In reality, the promise of that era—that with the hustle and bustle, hard work, and help of New Oriental, anyone could climb the ladder of meritocratic success—had long since faded. Instead, young Chinese have found themselves trapped in an “involution crisis,” endlessly vying for college places, white-collar jobs and apartments. It’s a race that apparently begins in the womb. Overworked children are nicknamed soul, or “baby chickens,” which refers to a 1950s pseudoscientific health treatment in which patients were injected with fresh chicken blood to boost energy, except now fresh blood is an extra math lesson. “Come, and we’ll tutor your kid,” read an ad that went viral on Chinese social media in 2020. “Don’t come, and we’ll tutor your kid’s rival.”
The private education industry, which Chinese President Xi Jinping condemned in March 2021 as a “stubborn disease,” expected some sort of judgment. What surprised everyone was the suddenness and severity of the government decree. In cutting tutoring, the government seemed to have multiple objectives: to rein in unchecked capital in the education system, to relieve pressure on overworked students and parents, to tackle the slow birth rate (assuming fewer money spent on tutoring would mean a greater incentive to have babies), and impose greater ideological control on students in general. In August, foreign textbooks were banned from elementary schools and middle schools, and teaching the “Xi Jinping Thought” was made compulsory for all Chinese students from elementary school through college. English language learning, a traditional route to Western universities, has also fallen out of favor; last year a government adviser proposed removing English from core subjects taught in schools and from university entrance exams.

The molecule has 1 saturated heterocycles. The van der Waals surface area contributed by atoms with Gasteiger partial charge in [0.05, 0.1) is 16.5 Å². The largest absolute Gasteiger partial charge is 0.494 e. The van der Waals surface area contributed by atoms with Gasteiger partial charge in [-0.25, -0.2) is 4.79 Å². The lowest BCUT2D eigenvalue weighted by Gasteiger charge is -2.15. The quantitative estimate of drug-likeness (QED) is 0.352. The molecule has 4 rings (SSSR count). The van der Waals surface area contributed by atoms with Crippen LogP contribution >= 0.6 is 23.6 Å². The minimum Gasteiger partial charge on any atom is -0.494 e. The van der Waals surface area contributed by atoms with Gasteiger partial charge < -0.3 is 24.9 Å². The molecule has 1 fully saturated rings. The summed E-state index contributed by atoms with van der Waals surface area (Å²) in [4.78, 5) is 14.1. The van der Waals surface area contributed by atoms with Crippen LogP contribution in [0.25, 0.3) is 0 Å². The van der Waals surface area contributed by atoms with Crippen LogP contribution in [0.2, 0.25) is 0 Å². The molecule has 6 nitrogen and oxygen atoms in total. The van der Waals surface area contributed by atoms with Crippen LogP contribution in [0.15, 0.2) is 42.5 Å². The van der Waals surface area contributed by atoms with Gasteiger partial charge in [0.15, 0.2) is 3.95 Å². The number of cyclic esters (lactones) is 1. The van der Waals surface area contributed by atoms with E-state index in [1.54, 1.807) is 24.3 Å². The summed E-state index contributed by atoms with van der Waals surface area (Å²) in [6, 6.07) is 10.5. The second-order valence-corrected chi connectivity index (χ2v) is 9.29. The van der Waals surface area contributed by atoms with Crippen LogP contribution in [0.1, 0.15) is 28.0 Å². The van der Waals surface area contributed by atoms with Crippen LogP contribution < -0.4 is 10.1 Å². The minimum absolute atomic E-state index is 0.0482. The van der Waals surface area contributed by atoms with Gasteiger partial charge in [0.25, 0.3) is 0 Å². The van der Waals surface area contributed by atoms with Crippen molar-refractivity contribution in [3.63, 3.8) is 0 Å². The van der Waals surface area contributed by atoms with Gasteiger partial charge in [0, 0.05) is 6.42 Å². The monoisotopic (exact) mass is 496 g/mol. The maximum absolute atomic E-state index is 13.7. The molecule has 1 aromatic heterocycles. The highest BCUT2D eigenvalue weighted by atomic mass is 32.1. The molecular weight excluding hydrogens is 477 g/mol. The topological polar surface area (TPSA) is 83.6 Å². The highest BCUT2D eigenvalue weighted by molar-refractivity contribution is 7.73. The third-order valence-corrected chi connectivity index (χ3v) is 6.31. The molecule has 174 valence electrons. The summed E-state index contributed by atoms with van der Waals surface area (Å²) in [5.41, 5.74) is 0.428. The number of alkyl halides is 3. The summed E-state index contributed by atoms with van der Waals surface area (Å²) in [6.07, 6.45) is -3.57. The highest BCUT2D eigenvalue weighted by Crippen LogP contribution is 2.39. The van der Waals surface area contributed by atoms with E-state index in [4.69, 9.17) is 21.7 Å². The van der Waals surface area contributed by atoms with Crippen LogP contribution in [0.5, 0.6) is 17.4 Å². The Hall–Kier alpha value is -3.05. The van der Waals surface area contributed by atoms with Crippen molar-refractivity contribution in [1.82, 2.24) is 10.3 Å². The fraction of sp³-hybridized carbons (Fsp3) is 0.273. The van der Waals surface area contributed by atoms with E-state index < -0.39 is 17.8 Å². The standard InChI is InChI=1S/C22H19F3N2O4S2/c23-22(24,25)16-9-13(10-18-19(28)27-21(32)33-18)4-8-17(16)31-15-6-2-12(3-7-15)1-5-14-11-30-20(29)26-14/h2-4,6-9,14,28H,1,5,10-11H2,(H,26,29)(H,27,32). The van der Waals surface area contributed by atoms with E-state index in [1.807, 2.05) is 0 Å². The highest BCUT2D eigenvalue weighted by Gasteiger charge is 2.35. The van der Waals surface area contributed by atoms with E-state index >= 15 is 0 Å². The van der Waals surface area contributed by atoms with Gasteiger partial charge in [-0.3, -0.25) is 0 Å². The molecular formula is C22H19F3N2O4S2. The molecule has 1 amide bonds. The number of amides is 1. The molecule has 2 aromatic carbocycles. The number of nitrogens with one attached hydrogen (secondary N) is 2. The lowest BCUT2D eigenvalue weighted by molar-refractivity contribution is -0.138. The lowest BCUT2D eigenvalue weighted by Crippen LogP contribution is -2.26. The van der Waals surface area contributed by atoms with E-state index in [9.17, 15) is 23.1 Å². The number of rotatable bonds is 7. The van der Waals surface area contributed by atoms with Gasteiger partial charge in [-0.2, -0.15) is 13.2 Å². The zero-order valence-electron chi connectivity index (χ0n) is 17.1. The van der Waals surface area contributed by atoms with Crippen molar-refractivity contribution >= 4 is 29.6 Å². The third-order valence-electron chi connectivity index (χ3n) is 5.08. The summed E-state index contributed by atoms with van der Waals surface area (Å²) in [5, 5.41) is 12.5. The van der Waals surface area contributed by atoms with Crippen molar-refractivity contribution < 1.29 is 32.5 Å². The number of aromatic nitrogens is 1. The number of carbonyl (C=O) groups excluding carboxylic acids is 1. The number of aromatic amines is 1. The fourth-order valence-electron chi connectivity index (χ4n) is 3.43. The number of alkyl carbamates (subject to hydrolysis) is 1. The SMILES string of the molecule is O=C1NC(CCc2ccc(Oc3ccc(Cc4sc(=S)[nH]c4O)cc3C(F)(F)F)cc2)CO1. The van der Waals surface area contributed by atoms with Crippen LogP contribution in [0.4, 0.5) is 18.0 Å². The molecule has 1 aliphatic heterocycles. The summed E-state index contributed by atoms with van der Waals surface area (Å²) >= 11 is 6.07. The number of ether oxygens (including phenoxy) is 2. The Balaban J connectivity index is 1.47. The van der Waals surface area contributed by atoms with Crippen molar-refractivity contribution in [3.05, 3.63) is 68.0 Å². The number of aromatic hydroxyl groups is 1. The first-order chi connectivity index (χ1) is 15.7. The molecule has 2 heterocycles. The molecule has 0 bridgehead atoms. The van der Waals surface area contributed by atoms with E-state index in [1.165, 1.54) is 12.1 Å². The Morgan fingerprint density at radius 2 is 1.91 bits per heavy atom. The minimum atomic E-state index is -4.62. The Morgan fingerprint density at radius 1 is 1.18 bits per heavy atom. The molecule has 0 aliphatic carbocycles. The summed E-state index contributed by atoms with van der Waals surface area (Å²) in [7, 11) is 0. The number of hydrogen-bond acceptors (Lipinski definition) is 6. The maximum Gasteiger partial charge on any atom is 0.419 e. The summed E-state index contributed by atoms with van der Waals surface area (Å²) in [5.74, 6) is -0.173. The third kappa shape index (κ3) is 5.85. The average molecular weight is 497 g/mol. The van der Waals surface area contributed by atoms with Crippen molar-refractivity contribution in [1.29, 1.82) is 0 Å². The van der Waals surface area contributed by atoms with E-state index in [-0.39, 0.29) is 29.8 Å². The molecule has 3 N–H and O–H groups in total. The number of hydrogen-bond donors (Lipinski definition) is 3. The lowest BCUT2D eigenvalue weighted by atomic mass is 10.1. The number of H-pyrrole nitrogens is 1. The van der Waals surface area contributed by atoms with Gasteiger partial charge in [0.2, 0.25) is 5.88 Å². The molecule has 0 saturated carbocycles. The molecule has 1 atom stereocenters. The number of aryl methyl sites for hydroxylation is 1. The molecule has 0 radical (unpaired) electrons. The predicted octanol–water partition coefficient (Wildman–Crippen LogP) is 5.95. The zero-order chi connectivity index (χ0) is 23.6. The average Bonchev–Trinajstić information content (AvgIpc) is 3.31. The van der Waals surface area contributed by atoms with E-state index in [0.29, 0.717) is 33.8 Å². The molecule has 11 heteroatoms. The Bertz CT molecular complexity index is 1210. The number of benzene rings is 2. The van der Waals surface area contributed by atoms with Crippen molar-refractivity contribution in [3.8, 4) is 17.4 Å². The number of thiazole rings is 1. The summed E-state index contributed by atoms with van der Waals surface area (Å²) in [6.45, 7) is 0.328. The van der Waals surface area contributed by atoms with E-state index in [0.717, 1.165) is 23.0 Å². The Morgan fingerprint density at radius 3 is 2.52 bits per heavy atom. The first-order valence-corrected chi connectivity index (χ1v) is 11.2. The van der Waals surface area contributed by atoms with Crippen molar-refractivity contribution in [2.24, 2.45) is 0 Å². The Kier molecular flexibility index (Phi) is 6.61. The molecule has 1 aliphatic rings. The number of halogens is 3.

Skeptics have been watching to see how the double reduction will work in practice. Yan Yifei, a social policy researcher at the London School of Economics, believes that as long as China’s highly competitive university entrance exam – the gaokao— still decides who enters elite schools, students and parents will seek every advantage. Already, the tutoring industry has continued underground, with wealthy families hiring expensive private tutors as “professional nannies”. Some schools in Beijing and Shanghai have launched pilot programs offering free after-school tutoring, creating a new problem: overworked teachers.